Popular companies like Travel & Leisure or Airbnb frequently publish job postings with descriptions that literally say, “Get paid to travel around (insert location).” These job openings usually have very few qualifications, so invest time in finding them and applying.

Moreover, there are numerous English-teaching organizations with international sites. Consider becoming certified in TESOL (Teaching of English to Speakers of Other Languages) or TEFL (Teaching of English as a Foreign Language) if you are a native-English speaker looking to temporarily work abroad.

4. Find a Remote Summer Job or Internship

If you own a laptop and have internet access, you can virtually work from anywhere. Many students fear traveling during summer and winter breaks because they need to work full-time; however, there are hundreds of jobs that you can complete in remote locations.

Instead of working at a local retailer this summer, consider applying for a remote internship that will give you valuable professional experience and allow you to travel. Wouldn’t you rather be sightseeing than bagging groceries during your break?

5. Take Advantage of Humanitarian Aid Trips and Study-Abroad Opportunities

Nearly all humanitarian aid and mission trips are fundraised, whether by a religious institution or school-sponsored trip. Usually, organizations that offer these trips also offer various fundraising opportunities, such as bake sales, grill-outs, community rummage sales and support letters. If you put sincere effort in fundraising for humanitarian aid, you will achieve a fully funded trip.

On the other hand, study-abroad programs are available at nearly all accredited universities — some schools even require students to study abroad in order to graduate. You will have to pay for tuition and airfare; however, there are thousands of study-abroad-specific scholarships open to students on universities’, local organizations’ and third-party scholarships’ websites. Why would anyone forgo attending classes in a foreign country, or even at another domestic university, if given the chance for no extra cost?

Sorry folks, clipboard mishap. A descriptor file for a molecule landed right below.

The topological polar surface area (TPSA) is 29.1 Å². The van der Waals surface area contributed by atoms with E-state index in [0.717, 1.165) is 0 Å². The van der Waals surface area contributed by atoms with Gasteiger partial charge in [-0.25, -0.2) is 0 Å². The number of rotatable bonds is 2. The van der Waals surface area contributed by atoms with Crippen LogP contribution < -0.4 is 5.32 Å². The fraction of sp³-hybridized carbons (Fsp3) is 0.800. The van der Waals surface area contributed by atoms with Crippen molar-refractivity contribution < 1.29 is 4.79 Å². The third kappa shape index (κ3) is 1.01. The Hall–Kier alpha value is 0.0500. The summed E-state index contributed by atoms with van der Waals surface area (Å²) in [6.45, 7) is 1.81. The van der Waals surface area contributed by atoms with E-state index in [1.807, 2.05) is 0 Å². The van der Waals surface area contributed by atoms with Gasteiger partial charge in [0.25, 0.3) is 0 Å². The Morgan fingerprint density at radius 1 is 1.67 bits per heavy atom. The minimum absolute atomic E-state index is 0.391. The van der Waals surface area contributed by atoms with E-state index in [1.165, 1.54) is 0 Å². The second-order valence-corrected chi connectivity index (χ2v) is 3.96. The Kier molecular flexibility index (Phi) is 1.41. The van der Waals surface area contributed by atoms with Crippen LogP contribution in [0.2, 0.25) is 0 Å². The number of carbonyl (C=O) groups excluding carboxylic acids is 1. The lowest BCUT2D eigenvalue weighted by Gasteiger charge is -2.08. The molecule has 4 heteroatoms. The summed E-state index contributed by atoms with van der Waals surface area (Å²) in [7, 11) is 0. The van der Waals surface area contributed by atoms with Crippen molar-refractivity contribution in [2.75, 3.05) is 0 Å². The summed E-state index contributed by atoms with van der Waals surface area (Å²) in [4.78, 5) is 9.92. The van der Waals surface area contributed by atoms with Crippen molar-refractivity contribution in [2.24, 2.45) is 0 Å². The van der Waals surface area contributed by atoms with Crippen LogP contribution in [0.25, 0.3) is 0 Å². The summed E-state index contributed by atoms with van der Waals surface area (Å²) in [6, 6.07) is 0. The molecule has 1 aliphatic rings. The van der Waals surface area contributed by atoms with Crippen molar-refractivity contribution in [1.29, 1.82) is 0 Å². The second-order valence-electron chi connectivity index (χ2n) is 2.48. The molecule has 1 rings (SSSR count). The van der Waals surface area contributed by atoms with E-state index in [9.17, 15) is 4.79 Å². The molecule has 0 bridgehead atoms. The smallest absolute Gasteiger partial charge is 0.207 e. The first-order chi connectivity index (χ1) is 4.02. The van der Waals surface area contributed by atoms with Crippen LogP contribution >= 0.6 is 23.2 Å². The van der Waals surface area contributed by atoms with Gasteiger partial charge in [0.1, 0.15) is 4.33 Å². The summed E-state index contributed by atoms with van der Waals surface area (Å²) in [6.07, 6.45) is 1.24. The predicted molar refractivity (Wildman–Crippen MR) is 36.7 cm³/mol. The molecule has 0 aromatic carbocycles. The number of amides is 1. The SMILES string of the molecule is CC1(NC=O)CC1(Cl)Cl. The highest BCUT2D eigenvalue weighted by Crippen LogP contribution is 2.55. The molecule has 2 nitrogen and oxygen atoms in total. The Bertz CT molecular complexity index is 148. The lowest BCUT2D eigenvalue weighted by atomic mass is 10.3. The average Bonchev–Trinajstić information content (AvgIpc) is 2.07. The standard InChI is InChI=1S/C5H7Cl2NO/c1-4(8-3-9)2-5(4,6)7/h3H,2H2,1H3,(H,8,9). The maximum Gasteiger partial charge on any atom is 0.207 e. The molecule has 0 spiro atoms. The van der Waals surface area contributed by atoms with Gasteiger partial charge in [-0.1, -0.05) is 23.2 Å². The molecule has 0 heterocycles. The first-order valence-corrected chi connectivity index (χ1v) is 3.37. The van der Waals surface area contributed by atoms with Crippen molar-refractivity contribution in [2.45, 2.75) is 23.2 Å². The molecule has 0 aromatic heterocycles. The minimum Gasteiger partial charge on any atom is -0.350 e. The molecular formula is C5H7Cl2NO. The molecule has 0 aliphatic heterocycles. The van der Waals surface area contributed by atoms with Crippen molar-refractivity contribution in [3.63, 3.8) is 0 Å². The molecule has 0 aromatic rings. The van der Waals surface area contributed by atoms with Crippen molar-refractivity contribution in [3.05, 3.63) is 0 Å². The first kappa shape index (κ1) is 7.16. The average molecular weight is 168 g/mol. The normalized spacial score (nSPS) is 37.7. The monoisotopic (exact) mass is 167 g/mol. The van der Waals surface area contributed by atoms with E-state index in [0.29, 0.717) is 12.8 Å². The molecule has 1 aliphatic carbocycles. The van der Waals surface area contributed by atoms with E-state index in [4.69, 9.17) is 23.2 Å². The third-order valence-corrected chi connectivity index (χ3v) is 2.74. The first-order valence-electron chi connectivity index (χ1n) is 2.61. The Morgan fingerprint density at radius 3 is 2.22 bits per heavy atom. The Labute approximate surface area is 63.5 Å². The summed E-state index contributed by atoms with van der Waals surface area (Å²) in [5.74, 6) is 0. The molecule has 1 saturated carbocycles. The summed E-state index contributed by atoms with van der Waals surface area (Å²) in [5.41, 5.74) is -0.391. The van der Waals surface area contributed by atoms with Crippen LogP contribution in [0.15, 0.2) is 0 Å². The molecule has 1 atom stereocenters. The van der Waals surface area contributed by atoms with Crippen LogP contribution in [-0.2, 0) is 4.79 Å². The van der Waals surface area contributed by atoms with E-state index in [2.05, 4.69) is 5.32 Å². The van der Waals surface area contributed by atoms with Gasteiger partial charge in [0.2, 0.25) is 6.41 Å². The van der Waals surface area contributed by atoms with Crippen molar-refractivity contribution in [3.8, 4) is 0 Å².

Choose your host country wisely, too. You can probably do outside exploration in your free time, and some locations are better for weekend traveling than others. For instance, choosing to attend a study-abroad program in northern France would allow you to not only travel around France, but also neighboring European countries such as England, Ireland, Belgium and the Netherlands.

Although these trips will not fill up your bank account, they are still fantastic resources for you to get out of both your comfort zone and your college-town zone for “free.” Furthermore, cross-cultural experiences make you more employable, as the majority of employers prefer inter-culturally competent applicants over those who have the same level of education but no international aptitude.

Likewise, if you want to use your creative talents to pay for your travels but lack an impressive resume, you can use these programs to improve your portfolio and master your craft. With the proper mindset, scholarship-funded and support-raised trips may actually financially benefit you in the long run.

Contrary to popular belief, conquering wanderlust is not out of students’ reach. Indeed, there are ways to get paid for traveling as a student, but you must have faith in your abilities. As novelist Paulo Coelho said, “Travel is never a matter of money — but of courage.”